The most breaking of breaking news
Yesterday it was the Washington Post that revealed to Americans startling past events, and today it's the Associated Press's turn to shock news readers: an American who vanished on a business trip in Iran seven years ago actually turns out to be a CIA spy on an unapproved mission. When all was finally sleuthed out within the government, it sparked "one of the most serious scandals" in CIA history, and yet it was kept entirely under wraps -- until now. "Read the lead - you'll drop everything and finish this AP story," Philadelphia Inquirer's Jonathan Tamari predicted. "'That was just a cover story' - so begins incredible story of an American missing in Iran, 3 years in the works," shared Nathaniel Popper at the New York Times. "What a bombshell from AP on the CIA and Iran," The Economist's Gady Epstein reacted after reading. "Remember when Obama's DOJ seized @AP phone records? Feels even more chilling knowing this," remarked Ron Fournier at the National Journal. Huffington Post's Mehdi Hasan commented, "Who says Homeland is all made up, eh?"
Because of the implications wrought by revealing a spy's identity, the AP's directory of media relations Paul Colford felt compelled to also post an explanation as to why the AP is publishing story about missing American tied to CIA. Fortune's Ryan Bradley shared from the piece, "Publishing articles that help the public hold their government to account is part of what journalism is for..." "The @AP today is publishing an article about serious blunders at the CIA and an effort to cover them up," Ron Fournier continued the quote. "With no more leads to follow, we have concluded that the importance of the story justifies publication," Andrew Edgecliffe-Johnson at Financial Times detailed a final quote.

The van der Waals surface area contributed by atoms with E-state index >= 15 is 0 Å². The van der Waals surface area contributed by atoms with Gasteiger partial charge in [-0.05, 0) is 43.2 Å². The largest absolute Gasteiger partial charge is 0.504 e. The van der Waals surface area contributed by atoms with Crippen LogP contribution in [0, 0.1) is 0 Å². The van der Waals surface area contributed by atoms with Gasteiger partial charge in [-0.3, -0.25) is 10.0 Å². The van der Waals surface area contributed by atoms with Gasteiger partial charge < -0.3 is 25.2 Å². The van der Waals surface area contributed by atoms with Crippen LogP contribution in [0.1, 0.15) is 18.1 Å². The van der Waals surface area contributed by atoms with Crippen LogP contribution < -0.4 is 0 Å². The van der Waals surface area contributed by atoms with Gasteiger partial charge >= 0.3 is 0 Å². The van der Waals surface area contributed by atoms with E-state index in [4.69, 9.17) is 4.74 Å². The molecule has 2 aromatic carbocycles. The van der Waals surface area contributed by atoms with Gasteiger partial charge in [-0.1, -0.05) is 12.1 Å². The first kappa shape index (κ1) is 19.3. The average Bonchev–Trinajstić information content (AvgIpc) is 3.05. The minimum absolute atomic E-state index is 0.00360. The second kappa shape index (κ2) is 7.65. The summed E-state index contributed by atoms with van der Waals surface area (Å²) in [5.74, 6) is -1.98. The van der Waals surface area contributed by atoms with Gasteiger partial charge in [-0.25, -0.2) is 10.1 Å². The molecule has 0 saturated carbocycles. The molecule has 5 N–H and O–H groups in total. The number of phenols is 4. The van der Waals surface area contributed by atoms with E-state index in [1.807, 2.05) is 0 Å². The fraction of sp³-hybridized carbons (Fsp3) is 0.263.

In other breaking news, Politifact named its "Lie of the Year" -- and it's "If you like your health care plan, you can keep it." Now what say you to that?
And finally, North Korea's state news agency KCNA released a statement on Jang Song Thaek's execution that might be the world's cruelest obituary. "For connoisseurs of Communist cant, here's the North Korean press release on Kim's uncle's execution," tweeted The Browser (not a journalist but a Twitter personality whose repeatedly retweeted quote was too good to not mention!). "Here’s the full KCNA statement on Jang’s execution. Even by North Korean standards, it’s strong stuff," observed Martyn Williams at IDG News Service. "North Korean news agency copy writers may secretly be the greatest satirists ever," was the response from RTÉ's Philip Boucher-Hayes. "KCNA gets spicy: 'despicable human scum Jang, who was worse than a dog, perpetrated thrice-cursed acts of treachery,'" Foreign Policy's Benjamin Pauker plucked out a choice quote. Meanwhile, Steven Nelson at U.S. News & World Report found another flabbergasting detail: "One crime of Kim Jong Un's executed uncle: 'unwillingly standing up from his seat and half-heartedly clapping.'"